In Downey and across the country, every soldier has a story

DOWNEY – It is no secret that the issues plaguing America’s war veterans are extensive: homelessness, unemployment, inadequate medical care, insufficient mental health services. The list goes on. Despite widespread media attention, it’s become increasingly clear that the task of providing America’s heroes with the resources they need is falling to independently-operated non-profit organizations who can cut through the bureaucratic red tape that often forces veterans to wait weeks or even months for basic services.

One such group is the Living Tree Foundation, founded by Downey residents Rick and Lupe Rodriguez.

The Rodriguez’s own and operate RMI International, a global security firm. The company provides security of all scopes and sizes, from guarding heads of state and corporate executives to patrolling small parking garages. (RMI provides the uniformed security officers that patrol downtown Downey and the Rio Hondo Event Center on bicycles.)

According to their own numbers, RMI hired 170 U.S. veterans last year, more than the much-larger Metropolitan Transit Authority’s 153 hires.

RMI wasn’t always so invested in offering jobs to vets. But when the Rodriguez’s oldest son, Rick Jr., joined the Army at age 17 and was deployed to Iraq, the family got a first-hand look at the issues faced by returning troops.

“I was able to see what they needed,” said Rick Rodriguez, who has a second son who also served in the Army. “They came home from Iraq and while my son was able to immediately start working for me, he tells me, ‘Dad, I have 47 buddies who need jobs too.’”

Often times, giving them jobs wasn’t enough. Securing a California guard license can cost up to $2500, and the Rodriguez’s would often cover the costs. On more than one occasion a veteran was hours away from eviction before Rick and Lupe stepped in to help.

The Rodriguez’s ask for little in return: that the person who was helped one day return the favor to another person in need.

RMI International has flourished, and today brings in $40 million in annual revenue. The result has been that Rick and Lupe have been “incredibly blessed by God,” and they have dedicated an increasing amount of money to helping veterans. On the advice of their attorney, last year they founded their own non-profit, the Living Tree Foundation.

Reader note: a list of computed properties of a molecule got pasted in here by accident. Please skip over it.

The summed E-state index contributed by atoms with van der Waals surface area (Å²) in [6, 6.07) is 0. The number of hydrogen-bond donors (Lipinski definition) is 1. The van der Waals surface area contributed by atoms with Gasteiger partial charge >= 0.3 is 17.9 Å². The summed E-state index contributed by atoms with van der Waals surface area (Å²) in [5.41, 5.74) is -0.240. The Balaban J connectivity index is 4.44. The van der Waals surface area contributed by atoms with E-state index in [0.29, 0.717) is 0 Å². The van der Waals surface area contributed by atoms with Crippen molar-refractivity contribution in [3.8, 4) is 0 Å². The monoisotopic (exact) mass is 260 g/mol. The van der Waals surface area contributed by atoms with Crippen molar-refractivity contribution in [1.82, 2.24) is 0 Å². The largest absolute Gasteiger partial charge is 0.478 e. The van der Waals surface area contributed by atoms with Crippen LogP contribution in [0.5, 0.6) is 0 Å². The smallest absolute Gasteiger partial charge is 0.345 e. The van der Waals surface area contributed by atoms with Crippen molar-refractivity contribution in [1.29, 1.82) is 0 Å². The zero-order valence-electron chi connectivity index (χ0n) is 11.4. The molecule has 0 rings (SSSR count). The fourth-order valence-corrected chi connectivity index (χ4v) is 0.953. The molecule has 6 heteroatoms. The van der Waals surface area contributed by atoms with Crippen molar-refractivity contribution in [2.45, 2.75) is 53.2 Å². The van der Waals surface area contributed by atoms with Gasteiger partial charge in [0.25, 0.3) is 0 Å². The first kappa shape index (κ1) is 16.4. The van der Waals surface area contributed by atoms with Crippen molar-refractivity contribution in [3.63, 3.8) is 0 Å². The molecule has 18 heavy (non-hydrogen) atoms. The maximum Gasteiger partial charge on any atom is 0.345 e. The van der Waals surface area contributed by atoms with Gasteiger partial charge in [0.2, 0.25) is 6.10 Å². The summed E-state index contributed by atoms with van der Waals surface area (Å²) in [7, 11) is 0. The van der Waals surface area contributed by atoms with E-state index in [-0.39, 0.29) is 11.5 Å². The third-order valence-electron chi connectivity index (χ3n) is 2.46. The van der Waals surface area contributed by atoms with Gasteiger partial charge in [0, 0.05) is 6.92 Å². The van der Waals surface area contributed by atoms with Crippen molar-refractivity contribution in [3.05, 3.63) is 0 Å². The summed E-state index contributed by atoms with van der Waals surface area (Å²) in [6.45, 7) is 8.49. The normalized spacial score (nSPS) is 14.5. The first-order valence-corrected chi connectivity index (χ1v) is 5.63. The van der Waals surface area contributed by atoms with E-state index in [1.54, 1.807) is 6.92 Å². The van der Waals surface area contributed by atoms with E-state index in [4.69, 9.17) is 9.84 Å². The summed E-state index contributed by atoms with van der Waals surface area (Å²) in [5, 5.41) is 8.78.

“Never before has the need been greater to assist those who are in need,” reads a statement on the foundation’s website. “You might be a single mom who is trying to further your education in order to guarantee a better paying job to support your children. You might be a homeless person or perhaps you are part of a family that needs shelter and clothing. You might be [a] combat veteran who is an amputee that can benefit from a therapy dog but cannot afford it.”

One of the Living Tree Foundation’s programs is Purple Heart Baseball, which allows paraplegic veterans to play a three-inning game on a professional baseball field. This year’s game took place May 18 at Angel Stadium.

The foundation helps purchase service dogs for local vets, sponsors a prison ministry, supports a women’s shelter, and offers financial support for Warrior Built, a vocational therapy program that introduces vets to a possible career in mechanics and fabrication.

“What we do is cut through the government’s red tape,” said Rick. “Veterans are so used to being in line for everything, from food to medicine. A lot of times they won’t complain about waiting. We want to change that environment, just a little bit.”

In a new series titled “Coming Home: A Veteran’s Story”, this newspaper will profile some of the local veterans assisted by the Living Tree Foundation and other non-profit groups. Our goal is to tell the stories of Downey’s own veterans, good and bad, old and young.

If you are interested in telling your story, contact Julie Garcia at (562) 884-8683 or, or Eric Pierce at or (562) 904-3668.



Published: June 26, 2014 - Volume 13 - Issue 11